When we fall in love with nature — its beauty, power, and lessons of wisdom — it gives us the power to endure these hardships in the cauldron of our psyches. It gives us what we need to move forward with resolve and fierce compassion — because something in our blood knows what is right, knows just where we belong, and that without the deep, abundant, and untamed natural world we will have lost something that completes and comprises our very souls, even if you don’t believe in a literal soul.

Medicine as Metaphor

As a physician, when I think of our predicament, and fish for a clue for if we collectively can stave off environmental and civil collapse, I think of my patients. What do you do when weight gain, a poor diet, or a sedentary life threaten you with diabetes or a heart attack? When smoking sets you up for emphysema? Or, more commonly, when you feel run down and on the verge of coming down with a cold? If you are one who would pass up dinner out with friends, a late night at the movies, a day off of work to rest and recover, then you are in the minority. You might also be part of the minority acting wisely now, not blindly indulging the moment, on behalf of our very sick planet. Unlike you, most keep pushing, and even when ill often do little to heal before things get worse. Indeed, the palest examples of our collective sickness are our governments and global corporations, who push on at any expense for the preservation of poisoning everyone, ensuring capitalistic cancer a foothold, and unfortunately, a takeover.

We don’t stop until we absolutely have to. But the problem with climate change is a bit like digestion. We don’t feel full in our bellies until after we pass the point of feeling sated. Our stomachs do not communicate satiation to our brains until fifteen or so minutes after the fact. We are all stomachs for the Earth’s fulfillment and health. We are, as David Suzuki echoes in similar meaning, past the point of fullness. We are over-eating, we are getting fat now on tomorrow’s rations and laying waste tomorrow’s fields (speaking of which, fallow fields are also a metaphor for sanity and sustainability, one the chemical giants have all but obliterated). We can’t wait until we already feel full; it will be too late. So, if you are a person who stops eating before you are full, this might be another sign that you are part of the solution to halt the storm of climate change before it strikes more pervasively. Please share your good habit with everyone you can.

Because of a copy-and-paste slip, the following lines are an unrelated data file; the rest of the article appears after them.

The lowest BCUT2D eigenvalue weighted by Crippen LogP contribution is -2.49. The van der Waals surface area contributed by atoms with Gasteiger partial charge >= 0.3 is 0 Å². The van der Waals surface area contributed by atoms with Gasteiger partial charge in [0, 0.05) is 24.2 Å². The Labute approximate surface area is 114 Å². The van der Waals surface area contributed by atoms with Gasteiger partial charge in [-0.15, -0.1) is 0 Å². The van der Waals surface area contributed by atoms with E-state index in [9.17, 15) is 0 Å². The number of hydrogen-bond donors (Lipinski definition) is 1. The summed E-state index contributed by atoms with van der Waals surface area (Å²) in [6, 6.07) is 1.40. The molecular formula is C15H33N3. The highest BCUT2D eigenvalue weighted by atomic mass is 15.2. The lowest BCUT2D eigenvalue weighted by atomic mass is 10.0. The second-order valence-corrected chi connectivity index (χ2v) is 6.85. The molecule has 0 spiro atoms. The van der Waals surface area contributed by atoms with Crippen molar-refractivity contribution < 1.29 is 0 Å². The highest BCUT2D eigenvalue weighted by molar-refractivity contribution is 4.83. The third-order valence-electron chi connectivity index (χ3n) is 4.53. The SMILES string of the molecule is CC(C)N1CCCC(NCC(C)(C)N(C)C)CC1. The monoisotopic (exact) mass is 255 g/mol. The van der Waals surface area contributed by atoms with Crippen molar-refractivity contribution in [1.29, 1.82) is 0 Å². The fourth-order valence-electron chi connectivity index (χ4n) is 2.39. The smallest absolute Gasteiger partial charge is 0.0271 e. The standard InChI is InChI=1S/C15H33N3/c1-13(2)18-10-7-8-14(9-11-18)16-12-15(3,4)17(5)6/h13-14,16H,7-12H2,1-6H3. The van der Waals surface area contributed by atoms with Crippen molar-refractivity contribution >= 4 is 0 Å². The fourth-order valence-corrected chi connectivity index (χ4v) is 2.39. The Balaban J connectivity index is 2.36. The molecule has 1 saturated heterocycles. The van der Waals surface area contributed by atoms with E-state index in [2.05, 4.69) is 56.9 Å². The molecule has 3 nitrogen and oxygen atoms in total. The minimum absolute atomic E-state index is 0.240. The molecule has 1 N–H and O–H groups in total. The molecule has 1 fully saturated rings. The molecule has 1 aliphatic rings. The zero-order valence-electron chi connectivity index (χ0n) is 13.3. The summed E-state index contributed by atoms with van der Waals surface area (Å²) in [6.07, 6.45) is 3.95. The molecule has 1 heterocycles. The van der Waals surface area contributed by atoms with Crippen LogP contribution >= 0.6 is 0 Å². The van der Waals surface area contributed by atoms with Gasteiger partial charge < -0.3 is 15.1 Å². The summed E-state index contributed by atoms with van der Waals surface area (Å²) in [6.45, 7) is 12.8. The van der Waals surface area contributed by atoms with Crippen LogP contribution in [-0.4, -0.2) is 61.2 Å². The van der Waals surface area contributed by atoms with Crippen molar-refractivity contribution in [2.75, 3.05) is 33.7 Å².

Not long ago I read a staggering article in the New York Times (“The Extraordinary Science of Addictive Junk Food”) about how junk food manufacturers engineer their products to cater your greatest weaknesses. It is not surprising that these processed food manufacturers assemble addictive ingredients in just the right carefully studied and calibrated combinations to help override your body’s natural instinct to stop eating. They do it to hook you, to make more money off your and desensitized body-mind which can then consume even more without feeling its slow demise, while these mega-corporations capitalize on your ill health. It’s a staggering article, a long one that I wish did not end.

Per my metaphor of changing our ways before crossing the threshold into illness, I’d say the processed food manufacturers amount to the antithesis of supporting all the sensitive, wise, proactive qualities each of us needs in order to stop consuming, stop denying, and to avert disaster before it arrives. The junk food companies embody disease and demise on every level and numb us to becoming part of the solution, which we urgently needed yesterday and the year before.

Collectively, and especially in the ever-optimistic, light-bearing and trailblazing USA that carries on with business as usual (we are the only nation that did not ratify the Kyoto protocol, remember), every sign says we are going to get really sick before we stop. And it will be too late then, too late to stomach, to recover what we lost and can no longer live without, unless we undergo some strange genetic manipulation to survive a deranged future, a future without nature and a climate uninhabitable for our current genetic heritage. We’re already beyond the point that I would have turned back and lain in bed for a day or three to recover. Now I don’t have time to lie in bed; ironically, none of us do. And many believe it is already too late, even if we do all the right things now.

This is not a joke. It is not a bad movie. It is not a story of a far-off land. It is here and getting closer every day. So, whether you choose to party your brains out and indulge all you can before things get even worse, this of course, is your choice. It’s just not part of the solution; it’s a big part of what got us here. After all, it’s still totally legal to trash the planet. In fact, it’s encouraged. And I nor anyone else can stop you, perhaps not even if you actually wanted to be stopped. Consumerism, distraction, denial, and life-as-usual are as tough as cigarettes and high fructose corn syrup to kick. Personally, what comes up for me in the face of all this is deep sadness. But this sadness is quickly, somehow, converted to passion, and compassion. Compassion for every citizen on the planet that didn’t really create this mess. Compassion for every animal and tree and mountain that definitely did not create this.